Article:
Things might well have been different, to be fair, had they built on Kylian Mbappé’s 34th minute tap in against Peru and grabbed a few more goals themselves. For a short while, that seemed inevitable. Mbappé himself looked to be full of confidence and, as he had against Ireland a few weeks back, revelling in the opportunity to slip past opponents or send team-mates on their way.

Some of the passing and movement involving the 19-year-old, Antoine Griezmann and Olivier Giroud as the French broke forward was sublime, even if the finishing fell short, and through that best spell the control exerted by Paul Pogba and N’Golo Kanté in central midfield was almost complete.

The break came at a good time for Peru, though, and after it they embarked on a spirited pursuit of the equaliser they required to have any chance of staying in the competition. It made for a different type of test of Deschamps’ side but one they came through well. The South Americans dominated in terms of chances but a back four that many have expressed reservations about stood their ground.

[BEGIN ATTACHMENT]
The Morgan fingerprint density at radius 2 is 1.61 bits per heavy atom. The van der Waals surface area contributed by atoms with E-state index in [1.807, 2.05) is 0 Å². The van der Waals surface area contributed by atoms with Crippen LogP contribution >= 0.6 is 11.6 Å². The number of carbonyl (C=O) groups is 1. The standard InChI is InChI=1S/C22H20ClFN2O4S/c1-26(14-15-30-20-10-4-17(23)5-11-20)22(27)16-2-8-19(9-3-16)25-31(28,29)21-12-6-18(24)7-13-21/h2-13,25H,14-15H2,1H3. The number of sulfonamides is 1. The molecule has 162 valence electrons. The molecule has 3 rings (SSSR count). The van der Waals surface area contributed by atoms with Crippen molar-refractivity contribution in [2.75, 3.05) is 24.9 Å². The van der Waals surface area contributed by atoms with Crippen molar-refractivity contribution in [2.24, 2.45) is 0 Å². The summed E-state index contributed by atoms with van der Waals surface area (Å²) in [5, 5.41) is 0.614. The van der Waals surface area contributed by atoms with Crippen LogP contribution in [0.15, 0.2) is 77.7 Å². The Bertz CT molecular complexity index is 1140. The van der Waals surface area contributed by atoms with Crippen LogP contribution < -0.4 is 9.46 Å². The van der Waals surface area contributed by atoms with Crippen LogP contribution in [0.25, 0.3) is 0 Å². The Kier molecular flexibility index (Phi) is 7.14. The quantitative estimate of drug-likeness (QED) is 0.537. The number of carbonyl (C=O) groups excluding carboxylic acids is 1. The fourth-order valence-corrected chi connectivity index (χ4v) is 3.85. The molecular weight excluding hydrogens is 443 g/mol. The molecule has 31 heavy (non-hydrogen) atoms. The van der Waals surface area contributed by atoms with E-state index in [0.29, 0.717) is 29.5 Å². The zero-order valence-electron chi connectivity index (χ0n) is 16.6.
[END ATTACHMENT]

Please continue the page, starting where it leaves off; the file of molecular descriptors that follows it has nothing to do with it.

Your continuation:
Central space

Hugo Lloris saw his woodwork rattled from a long way out but not much else. His centre backs were solid and, in front of them, Pogba played with plenty of defensive discipline. Blaise Matuidi, handicapped by the early yellow he had had to take in order to stop a run by the much quicker Luis Advincula, didn’t provide the sort of cover that would have been hoped by his full-back Lucas Hernandez but he got through well enough too in what was only his second ever senior competitive international.

The 22-year-old, who plays his club football with Atletico Madrid, adds more on the attacking side of things than Benjamin Pavard over at right back but both are players that the French are hoping to will grow into this competition. And Raphael Varane, who will captain the side against Denmark, spoke on Monday of the potential for the group to benefit each and every day from the time they are “living and and training” together.